Chaz knew he was the only person on the team who went unafraid into Hafidha's burrow. Unafraid for his physical safety, anyway. Unless she got the drop on him, she couldn't overpower him.
So he was glad she'd never tried.
"Sorry to come so late. I just got in from Houston."
She stood where she was when the door opened. Her back was straight, her feet in their embroidered slippers seemed to grip the floor, and her hands hung loose at her sides. In cropped black leggings and an orange sweater big enough for Brady, with her hair hauled back from her face and confined with a piece of yarn, she looked like a little girl in her mother's clothes. "I can always fit you into my busy schedule, little brother."
She could say things like that and make him feel warm and safe, even while he smiled at the sarcasm. She could also say them like the first move in hand-to-hand combat. This was one of the latter.
"Dad and Mom and Daphs are still in Texas. I came because I had to talk to you."
She cocked her head. It felt like lying, this calculated drawing-in. But he had to get her to slip past the doorkeeper in her head, the thing that held her prisoner and used her like a weapon.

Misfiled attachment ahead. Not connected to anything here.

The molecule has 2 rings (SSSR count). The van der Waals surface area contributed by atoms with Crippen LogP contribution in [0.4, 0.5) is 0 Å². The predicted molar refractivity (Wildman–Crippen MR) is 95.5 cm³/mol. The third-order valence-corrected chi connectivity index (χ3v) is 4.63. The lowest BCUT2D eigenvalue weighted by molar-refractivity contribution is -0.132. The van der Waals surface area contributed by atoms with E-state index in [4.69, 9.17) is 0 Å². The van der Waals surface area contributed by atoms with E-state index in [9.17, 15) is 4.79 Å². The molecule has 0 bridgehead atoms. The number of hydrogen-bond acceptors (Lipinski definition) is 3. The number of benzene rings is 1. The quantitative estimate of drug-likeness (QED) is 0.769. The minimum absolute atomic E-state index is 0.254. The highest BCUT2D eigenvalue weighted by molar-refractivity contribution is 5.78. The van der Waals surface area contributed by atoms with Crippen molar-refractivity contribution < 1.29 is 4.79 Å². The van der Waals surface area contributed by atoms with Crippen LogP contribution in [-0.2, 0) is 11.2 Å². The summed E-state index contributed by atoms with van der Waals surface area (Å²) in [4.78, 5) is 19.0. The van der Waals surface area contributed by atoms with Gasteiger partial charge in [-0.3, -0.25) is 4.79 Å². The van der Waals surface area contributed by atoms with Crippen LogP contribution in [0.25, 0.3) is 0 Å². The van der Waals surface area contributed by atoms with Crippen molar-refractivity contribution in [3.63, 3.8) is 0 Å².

She took a step toward him. "What about?"
"The case we're working."
She looked down at her toes. She was so fast he almost didn't see her hand swing.
He understood what had happened mostly because he staggered off balance, the right side of his face burning with the force of her slap.
At the corner of his vision he saw Raleigh move forward--so slow, compared to Hafs--reaching for the panic button at her post. Before she could press it, his fingers had closed around Hafidha's arms below her elbows.
"Don't," he snapped half over his shoulder at Raleigh. He didn't check to see if she obeyed.
Hafidha looked up into his face and laughed.